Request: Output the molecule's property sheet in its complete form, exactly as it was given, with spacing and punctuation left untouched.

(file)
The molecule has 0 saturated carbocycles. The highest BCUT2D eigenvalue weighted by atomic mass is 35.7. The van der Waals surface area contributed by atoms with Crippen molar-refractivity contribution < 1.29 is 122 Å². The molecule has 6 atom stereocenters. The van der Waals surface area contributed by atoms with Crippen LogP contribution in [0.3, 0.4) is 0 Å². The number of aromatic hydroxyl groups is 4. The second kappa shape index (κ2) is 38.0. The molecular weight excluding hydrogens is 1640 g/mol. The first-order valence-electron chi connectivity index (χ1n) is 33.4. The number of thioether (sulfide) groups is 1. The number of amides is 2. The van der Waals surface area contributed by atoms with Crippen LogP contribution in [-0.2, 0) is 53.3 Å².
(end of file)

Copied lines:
The molecule has 0 saturated carbocycles. The highest BCUT2D eigenvalue weighted by atomic mass is 35.7. The van der Waals surface area contributed by atoms with Crippen molar-refractivity contribution < 1.29 is 122 Å². The molecule has 6 atom stereocenters. The van der Waals surface area contributed by atoms with Crippen LogP contribution in [0.3, 0.4) is 0 Å². The number of aromatic hydroxyl groups is 4. The second kappa shape index (κ2) is 38.0. The molecular weight excluding hydrogens is 1640 g/mol. The first-order valence-electron chi connectivity index (χ1n) is 33.4. The number of thioether (sulfide) groups is 1. The number of amides is 2. The van der Waals surface area contributed by atoms with Crippen LogP contribution in [-0.2, 0) is 53.3 Å².